Exposure ($1.99) by Bitpoem is a photo editing app that will help you create highly personal photos. If you don’t have enough photography apps on your iPhone or iPad yet, then Exposure is another one to consider. It is similar to other apps like VSCO Cam and Fotograf.
In my spare time, which is when I’m not writing or on my computer, I love to go out to explore my surroundings as well as photograph everything. I’m a visual person, so I enjoy capturing my memories with the camera on a daily basis. So naturally, I have a ton of camera and photo editors on my iPhone, with my favorites being VSCO Cam, Camera+, and SKRWT. However, despite these dependable apps, I like trying out new apps, so when I stumbled on Exposure in the App Store, I had to give it a try for myself.
The interface for Exposure is simple and fairly straightforward, although there is a tutorial in the beginning to help you get started (but you can skip if you want). The design is minimal and does not get in the way as you edit your photos, which is nice. Exposure also sports a dark theme to emphasize your photographs, making it easier to focus on the content, rather than the app itself. Exposure does use a different method of applying effects to your photos, but once you get the basics, it can feel natural.
There are three ways to get your images into Exposure to edit: Import from Photo Library, New Capture with Camera, or Facebook Albums. If you opt for the new capture option, Exposure brings up the native Camera view, so you can use the native manual controls in iOS 8. There is no option for a square crop in Exposure, and all images will be saved in high resolution.
When you have your image in the app, just tap on the Exposure logo at the bottom of the screen to bring up the effects menu. The effects are split up into two categories: Color and Artistic. Just select the effect you want, and then use your finger to “draw” it on to your image, or just tap on it. After the first effect, you can go back and pick another one and then draw or tap the second one on a select area. You can repeat this process with as many effects as necessary for your photo. While the image looks blurry as you apply effects, don’t worry — when you hit the “process” button, everything will become crystal clear.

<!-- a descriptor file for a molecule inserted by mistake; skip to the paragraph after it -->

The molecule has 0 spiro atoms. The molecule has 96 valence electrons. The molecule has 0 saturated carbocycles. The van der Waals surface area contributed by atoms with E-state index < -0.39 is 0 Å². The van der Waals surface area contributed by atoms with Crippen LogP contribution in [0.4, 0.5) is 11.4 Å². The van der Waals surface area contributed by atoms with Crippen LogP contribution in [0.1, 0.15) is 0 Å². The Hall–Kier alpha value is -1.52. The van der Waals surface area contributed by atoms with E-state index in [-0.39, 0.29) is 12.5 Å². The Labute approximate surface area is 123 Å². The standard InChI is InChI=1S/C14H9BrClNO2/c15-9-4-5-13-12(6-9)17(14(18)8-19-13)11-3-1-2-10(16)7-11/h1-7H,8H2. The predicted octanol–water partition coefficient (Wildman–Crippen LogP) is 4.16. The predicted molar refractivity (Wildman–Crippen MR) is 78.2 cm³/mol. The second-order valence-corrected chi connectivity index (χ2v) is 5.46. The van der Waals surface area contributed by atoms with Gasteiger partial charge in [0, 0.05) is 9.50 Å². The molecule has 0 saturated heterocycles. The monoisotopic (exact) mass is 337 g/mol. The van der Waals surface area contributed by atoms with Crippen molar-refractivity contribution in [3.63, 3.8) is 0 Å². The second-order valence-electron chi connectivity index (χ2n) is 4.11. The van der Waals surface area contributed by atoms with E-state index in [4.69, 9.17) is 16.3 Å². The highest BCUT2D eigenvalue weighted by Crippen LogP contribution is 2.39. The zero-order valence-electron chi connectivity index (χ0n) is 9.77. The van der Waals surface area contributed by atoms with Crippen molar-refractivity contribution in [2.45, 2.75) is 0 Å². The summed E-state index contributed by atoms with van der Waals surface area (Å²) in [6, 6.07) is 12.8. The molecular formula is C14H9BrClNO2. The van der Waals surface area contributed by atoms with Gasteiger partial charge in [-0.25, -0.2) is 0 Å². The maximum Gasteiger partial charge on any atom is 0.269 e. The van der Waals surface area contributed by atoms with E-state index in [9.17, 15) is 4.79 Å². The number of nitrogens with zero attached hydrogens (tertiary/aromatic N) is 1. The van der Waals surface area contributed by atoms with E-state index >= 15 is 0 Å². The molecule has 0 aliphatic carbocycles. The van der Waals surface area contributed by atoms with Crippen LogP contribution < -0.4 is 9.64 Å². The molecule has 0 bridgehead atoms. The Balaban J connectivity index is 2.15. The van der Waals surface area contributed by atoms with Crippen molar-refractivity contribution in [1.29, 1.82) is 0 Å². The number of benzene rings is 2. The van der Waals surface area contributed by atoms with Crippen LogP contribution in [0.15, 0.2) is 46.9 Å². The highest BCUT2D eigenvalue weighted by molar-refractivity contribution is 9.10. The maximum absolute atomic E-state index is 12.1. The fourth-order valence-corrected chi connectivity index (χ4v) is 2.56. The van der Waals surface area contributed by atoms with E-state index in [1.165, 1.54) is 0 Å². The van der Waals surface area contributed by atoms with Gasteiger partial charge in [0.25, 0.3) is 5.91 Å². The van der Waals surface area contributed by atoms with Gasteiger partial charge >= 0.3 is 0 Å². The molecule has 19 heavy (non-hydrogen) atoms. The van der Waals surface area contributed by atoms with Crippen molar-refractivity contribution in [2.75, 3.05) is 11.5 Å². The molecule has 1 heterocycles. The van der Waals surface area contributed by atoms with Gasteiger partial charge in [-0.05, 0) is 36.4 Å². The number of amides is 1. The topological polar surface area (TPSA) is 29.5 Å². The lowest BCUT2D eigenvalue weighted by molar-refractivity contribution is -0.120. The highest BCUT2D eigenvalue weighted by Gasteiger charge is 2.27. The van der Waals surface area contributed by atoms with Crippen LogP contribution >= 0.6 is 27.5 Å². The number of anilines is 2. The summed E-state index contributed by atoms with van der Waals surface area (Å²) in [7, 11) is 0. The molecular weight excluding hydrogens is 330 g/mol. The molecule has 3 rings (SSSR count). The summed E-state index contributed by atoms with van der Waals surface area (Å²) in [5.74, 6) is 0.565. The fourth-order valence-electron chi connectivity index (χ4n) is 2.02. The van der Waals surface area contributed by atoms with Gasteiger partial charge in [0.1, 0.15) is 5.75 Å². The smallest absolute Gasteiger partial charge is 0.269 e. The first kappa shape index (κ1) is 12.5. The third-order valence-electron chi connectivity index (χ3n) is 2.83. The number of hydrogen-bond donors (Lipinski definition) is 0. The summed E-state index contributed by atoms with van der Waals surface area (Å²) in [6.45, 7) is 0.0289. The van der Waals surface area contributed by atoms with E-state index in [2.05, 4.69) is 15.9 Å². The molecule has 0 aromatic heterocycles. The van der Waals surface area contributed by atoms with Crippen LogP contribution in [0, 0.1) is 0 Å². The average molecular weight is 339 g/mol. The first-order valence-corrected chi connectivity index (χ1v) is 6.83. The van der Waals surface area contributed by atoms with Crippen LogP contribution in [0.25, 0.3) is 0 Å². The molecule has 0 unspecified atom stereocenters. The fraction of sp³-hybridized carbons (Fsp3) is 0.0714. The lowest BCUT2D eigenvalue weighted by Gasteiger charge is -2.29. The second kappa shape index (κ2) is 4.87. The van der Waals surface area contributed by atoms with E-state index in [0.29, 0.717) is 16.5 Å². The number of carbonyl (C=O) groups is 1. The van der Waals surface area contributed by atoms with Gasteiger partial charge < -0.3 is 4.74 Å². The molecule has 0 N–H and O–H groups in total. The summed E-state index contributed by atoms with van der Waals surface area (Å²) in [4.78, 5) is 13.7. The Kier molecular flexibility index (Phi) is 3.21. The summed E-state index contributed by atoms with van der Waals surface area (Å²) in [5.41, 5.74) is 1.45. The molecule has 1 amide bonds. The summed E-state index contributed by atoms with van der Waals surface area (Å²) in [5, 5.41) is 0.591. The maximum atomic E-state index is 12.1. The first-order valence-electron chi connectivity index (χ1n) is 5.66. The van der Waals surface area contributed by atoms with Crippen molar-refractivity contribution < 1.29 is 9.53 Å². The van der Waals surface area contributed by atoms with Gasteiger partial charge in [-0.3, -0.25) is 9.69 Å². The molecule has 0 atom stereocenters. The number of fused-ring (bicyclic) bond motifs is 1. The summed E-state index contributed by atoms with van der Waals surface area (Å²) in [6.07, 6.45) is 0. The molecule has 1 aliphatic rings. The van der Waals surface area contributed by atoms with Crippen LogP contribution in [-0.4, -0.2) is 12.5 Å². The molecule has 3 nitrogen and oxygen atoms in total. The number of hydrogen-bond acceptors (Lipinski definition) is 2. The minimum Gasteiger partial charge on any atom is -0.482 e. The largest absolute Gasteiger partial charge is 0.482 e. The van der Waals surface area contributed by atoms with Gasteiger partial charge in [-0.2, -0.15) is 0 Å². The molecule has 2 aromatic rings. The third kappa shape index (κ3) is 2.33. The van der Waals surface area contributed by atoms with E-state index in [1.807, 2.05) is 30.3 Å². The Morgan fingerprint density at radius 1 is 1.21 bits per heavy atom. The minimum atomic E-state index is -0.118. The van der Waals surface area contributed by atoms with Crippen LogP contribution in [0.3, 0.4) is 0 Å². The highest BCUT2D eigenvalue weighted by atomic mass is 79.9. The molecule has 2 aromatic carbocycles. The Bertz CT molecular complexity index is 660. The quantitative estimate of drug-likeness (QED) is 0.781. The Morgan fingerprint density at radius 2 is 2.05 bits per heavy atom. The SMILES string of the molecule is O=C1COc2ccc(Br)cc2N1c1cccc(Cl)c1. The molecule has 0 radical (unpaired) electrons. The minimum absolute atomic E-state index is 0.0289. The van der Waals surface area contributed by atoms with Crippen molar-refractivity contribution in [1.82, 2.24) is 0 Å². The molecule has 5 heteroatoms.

Unfortunately, I found the selection tool to be sub-par, which is a bit disappointing. Even though I drew a circle or rectangle around the area I wanted to select, the app liked to apply the effect outside of that boundary. Also, tapping on an area did not work much better. For best results, you will need to outline and then fill in the area, a process that I have always found to be time-consuming and tedious. The auto-select in Exposure needs more work, as it just isn’t very accurate at this time.
Despite the qualms I have with the effect selection process, Exposure still has good results if you just want to apply one filter or are patient enough to work with multiple ones. When you tap on “Process,” you can see the high resolution image, and there are a few options available. If you need to make more changes, just tap on Edit at the top. Otherwise, you can save the image to your device, send it to Instagram or another third-party app, or share it via social networks or messages. The “New” button will discard any changes and you can work on a new photo.
After testing out Exposure, I like the concept of the app, but I think it could be executed much better. The effects are nice, but I would like to be able to adjust the intensity of them, especially for the color effects. The auto-select feature needs more work as well, because it does not seem that accurate right now. This is an app that won’t be replacing what I’m using any time soon, unless it is greatly improved.